A large vegetable garden provides an enjoyable past time that also provides you with plenty of fresh garden food. Finding a way to utilize all the garden food you are producing with a minimum of waste requires ongoing effort. Gardeners are usually busiest in the summer and fall as the main harvests from their food plot are coming in. Developing a plan to use and preserve the garden bounty in advance ensures minimum waste.
Harvest fruits as they ripen so they don't rot on the plant. This includes tomatoes, peppers, beans and any vegetable that produces a fruit. Use as much of this garden fruit fresh as possible by planning meals that utilize mainly garden ingredients. For example, if your garden is producing mainly tomatoes and peppers at this time, use them in pasta, stir fries, or salads.
Pick leafy garden vegetables, since these typically won't rot on the plant. This includes lettuce, spinach and kale. These foods remain fresh and flavorful until the plant sends up a seed stalk in summer, a process called bolting. Only harvest what you need for each meal, since the plant will continue to grow and produce more leaves after each picking.
Refrigerate excess garden produce to extend its shelf life after harvesting. All vegetables except for root crops retain their freshness in the refrigerator for a week or more. To minimize flavor and nutrient loss, place the vegetables in a perforated storage bag and keep them in the vegetable crisper. Wash and slice the vegetables right before you serve it, since washing and slicing prior to refrigeration an limit the storage life of the vegetables.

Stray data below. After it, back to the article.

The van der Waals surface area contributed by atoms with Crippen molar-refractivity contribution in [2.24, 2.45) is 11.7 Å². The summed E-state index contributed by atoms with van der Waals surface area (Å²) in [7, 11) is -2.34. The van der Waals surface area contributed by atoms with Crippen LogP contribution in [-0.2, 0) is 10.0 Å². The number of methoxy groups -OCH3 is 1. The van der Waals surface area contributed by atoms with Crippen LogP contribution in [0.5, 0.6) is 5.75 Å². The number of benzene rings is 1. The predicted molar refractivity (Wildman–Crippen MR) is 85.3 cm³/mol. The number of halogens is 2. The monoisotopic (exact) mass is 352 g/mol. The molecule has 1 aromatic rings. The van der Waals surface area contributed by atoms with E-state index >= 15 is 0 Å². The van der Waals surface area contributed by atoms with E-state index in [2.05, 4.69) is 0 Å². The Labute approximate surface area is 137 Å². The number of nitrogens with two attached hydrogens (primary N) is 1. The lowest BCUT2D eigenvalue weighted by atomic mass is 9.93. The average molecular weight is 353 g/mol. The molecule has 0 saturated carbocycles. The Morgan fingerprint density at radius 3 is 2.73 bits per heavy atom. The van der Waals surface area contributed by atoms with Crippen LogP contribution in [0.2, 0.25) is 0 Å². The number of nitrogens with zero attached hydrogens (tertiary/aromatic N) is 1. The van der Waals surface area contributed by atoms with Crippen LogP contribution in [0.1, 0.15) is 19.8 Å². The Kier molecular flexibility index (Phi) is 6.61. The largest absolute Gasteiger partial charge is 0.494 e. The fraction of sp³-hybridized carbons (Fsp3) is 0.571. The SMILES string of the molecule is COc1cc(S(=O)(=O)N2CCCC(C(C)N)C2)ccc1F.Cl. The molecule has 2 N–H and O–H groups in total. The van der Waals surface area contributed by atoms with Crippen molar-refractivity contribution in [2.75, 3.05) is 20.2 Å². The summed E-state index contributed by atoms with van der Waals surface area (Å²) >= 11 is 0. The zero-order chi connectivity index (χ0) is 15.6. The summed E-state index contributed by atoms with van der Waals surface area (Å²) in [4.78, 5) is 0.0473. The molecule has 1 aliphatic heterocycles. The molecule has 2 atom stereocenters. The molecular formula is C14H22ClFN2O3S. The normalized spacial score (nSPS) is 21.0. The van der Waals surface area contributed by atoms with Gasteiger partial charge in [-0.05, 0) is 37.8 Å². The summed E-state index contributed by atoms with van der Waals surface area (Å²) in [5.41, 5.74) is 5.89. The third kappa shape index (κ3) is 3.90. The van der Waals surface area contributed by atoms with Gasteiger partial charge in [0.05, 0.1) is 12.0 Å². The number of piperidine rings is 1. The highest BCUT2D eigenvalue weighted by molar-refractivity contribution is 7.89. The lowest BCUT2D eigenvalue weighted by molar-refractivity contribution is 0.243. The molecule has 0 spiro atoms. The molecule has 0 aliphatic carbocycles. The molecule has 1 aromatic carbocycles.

Freeze excess vegetables if you have more garden food than you can properly use within a week. Peppers, spinach, beans and peas all freeze well. Root vegetables, with the exception of carrots, typically don't freeze well. Blanch most garden foods in boiling water for two to four minutes prior to freezing to improve their quality. Always package in sealed, freezer safe containers to minimize the chances of freezer burn. Most garden food retains its flavor for three to six months in the freezer.
Consider canning as one way to utilize and preserve garden food. High-acid foods, such as tomatoes, only require boiling water bath canning to preserve them safely. Low-acid foods, such as beans, require a pressure canner to ensure food safety. County extension offices have information available on safe canning methods for a variety of garden food, or you can purchase a book on safe canning. Use published recipes that have been tested to ensure the food doesn't become contaminated by illness causing bacteria during the canning process.
Stagger your planting so not all the garden food reaches maturity at once. This way you have time to use it all instead of having to pick everything at the same time. Seed packets provide information on the expected date of maturity, which allows you to make an educated guess as to the likely harvesting window for the particular garden food.